To kick start some blogging on the latest research that I find interesting and exciting, two recent papers examine speciation and extinction rates in carnivores using extensive data sets on fossil occurrences.
One of the best ways to estimate the past diversification dynamics (speciation and extinction rates) is using the rock record - fossils preserve the timing and location of speciation and extinction events. Other ways that are informative include using the evolutionary tree of living species, because the structure of the tree reflects past speciation patterns. But more on that another day...
Using a sophisticated biological model of speciation and extinction dynamics that includes preservation bias (the rock record is not perfect!), Pires, Silvestro and Quental inferred rates for each carnivore family, including entirely extinct groups, and found strong evidence for rapid and exceptional speciation when carnivores moved from North America to Eurasia, an example of adaptive radiation.
Reconstructing the waxing and waning diversification of carnivores can test hypotheses about the biogeography and environmental causes of speciation and extinction in deep time.
Next, Silvestro and colleagues step it up even further to test the effects of past competition and climate change on the speciation and extinction rates of North American fossil canids: http://www.pnas.org/content/112/28/8684.short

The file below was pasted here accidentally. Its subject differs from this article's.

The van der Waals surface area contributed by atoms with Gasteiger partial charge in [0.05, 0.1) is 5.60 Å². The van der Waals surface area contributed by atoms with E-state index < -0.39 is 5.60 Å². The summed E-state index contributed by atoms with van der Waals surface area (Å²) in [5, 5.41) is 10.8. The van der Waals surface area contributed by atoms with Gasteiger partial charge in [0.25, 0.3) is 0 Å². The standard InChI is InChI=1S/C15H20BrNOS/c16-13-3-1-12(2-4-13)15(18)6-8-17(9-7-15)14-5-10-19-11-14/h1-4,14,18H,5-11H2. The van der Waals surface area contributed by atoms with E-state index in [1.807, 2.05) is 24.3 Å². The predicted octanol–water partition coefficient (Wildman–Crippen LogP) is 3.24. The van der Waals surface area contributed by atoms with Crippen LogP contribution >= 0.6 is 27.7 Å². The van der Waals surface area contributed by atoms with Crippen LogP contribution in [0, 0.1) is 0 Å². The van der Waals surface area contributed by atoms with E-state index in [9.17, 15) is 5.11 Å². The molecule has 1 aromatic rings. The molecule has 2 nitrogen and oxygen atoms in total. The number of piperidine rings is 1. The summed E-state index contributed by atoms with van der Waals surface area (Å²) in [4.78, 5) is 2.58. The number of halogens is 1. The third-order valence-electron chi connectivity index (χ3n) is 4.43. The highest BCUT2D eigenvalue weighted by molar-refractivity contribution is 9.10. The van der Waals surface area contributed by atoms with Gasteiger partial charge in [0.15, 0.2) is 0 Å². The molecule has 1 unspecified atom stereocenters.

I've got to go over this second paper in more detail (don't you love it when the article is 6 pages but the online supplemental information is 60?). But it seems like a really innovative look at the Red Queen hypothesis - that species evolve as fast as they can to just to stay in one place...to keep pace with a changing environment. Previous research has shown that the failure to keep pace with the changing environment has driven species to extinction: http://www.sciencemag.org/content/341/6143/290.short
One of the projects I'll be working on for my postdoc at the AMNH is this kind of analysis for all primates. I'm still working on the first step - assembling the fossil occurrence data. It takes time and screening the data for the 'perfect' ages is no easy chore. But hopefully this project will move forward quickly.